Global financial crisis may increase audit negligence claims
Auditors and the legal profession are very aware that the last Australian financial slump in the early 1990’s was accompanied by a wave of high profile cases against the auditors of failed companies or those which had been the victims of fraud, involving very large damages claims.
High profile corporate collapses resulted in audit negligence claims that have emerged during the recent crisis include Centro and Westpoint, while a case against the auditors of miner Sons of Gwalia was only recently settled. Currently, other auditors are under scrutiny in matters involving the Allco Finance Group, City Pacific, Bill Express and ABC Learning Group.
It can be expected that the GFC will continue to trigger similar audit negligence cases. As they come to a head, auditors and their legal advisors will need to be particularly vigilant in seeking expert advice, not only to help assess the validity of such claims, but also to assist in computing the extent of potential damages claims.
Deloitte’s specialist audit negligence expert witnesses have proven instrumental in helping both plaintiffs and defendants in such actions.
The role of the expert witness
Accountants work closely with lawyers as expert witnesses and/or shadow experts in audit negligence claims. Close co-operation between forensic accounting and legal professionals contributes significantly towards cost reduction and effective case management.
To be most effective, expert witnesses (or shadow experts) should be consulted at the earliest possible time. Experience shows that early assessment:
- Manages expectations. An early expert assessment of the negligence issue and the strengths and weaknesses of the auditors’ position is very helpful in ensuring that the expectations of both the clients (whether plaintiff or defendant) and their lawyers are realistic. This is especially important because cases of this nature are often very emotional for both the auditors and the clients involved whereas the negligence issues can be highly technical.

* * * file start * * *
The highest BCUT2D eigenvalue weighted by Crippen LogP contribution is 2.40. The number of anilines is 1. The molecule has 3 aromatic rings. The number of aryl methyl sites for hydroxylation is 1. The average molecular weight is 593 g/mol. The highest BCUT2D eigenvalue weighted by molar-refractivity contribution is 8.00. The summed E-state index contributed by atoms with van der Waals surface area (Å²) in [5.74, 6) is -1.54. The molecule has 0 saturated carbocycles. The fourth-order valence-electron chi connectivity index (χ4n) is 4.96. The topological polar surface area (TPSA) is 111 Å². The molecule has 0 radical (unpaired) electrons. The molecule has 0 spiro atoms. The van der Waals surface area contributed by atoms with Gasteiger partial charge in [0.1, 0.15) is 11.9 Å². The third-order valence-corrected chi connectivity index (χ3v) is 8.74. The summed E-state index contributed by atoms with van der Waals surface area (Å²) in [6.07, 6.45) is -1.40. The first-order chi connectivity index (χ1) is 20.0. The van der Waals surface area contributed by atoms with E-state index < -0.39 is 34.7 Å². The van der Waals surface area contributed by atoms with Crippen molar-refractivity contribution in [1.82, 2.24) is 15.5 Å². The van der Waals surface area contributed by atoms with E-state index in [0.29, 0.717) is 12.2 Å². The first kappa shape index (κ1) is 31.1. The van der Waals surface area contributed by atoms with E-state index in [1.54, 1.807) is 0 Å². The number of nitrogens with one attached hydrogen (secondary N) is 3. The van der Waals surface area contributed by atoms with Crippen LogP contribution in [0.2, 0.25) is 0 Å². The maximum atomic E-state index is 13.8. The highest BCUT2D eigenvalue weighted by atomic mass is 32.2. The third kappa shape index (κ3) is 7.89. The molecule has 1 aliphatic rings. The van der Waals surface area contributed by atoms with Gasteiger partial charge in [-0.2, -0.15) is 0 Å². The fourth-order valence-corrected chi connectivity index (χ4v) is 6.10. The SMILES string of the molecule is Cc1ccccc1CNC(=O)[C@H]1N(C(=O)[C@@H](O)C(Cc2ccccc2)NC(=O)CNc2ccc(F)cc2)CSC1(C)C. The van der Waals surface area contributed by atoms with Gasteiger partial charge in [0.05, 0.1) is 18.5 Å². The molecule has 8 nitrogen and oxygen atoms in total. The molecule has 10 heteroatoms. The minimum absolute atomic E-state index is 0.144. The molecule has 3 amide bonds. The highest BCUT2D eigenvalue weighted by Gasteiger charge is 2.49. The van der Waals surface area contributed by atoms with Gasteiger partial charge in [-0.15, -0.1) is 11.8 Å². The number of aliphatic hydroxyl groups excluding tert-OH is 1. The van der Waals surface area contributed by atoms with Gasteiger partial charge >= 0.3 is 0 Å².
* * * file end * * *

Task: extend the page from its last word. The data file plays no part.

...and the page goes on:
- Establishes a “common sense” framework. A preliminary assessment of the damages likely to be assessed against the auditor, even if found negligent, is important to establish a common sense framework for the case. In some cases, the likely extent of damages may cause reconsideration of the vigour with which the case is contested.
- Assists in establishing the databank of evidence. Often, the discovery process in an audit negligence case can result in mountains of data. In most cases, the relevant material will require to be electronically stored. Early advice of an expert will assist in the determination as to what needs to be stored and the format of the databank.
Typical expert reports in audit negligence matters are long and complicated. Adequate notice of deadlines and target dates for submission of reports will maximise the efficiency of your expert witness, particularly as their reports are regarded as high risk items requiring maximum internal review procedures which can be time consuming.
Similarly, once an audit becomes a matter of concern, the parties involved should seek specialist confidential advice as soon as possible.
Should you have any further questions, please contact Jennifer Exner Telephone:+61 2 9322 3875 or refer to our Deloitte Forensic Dispute Solutions website.
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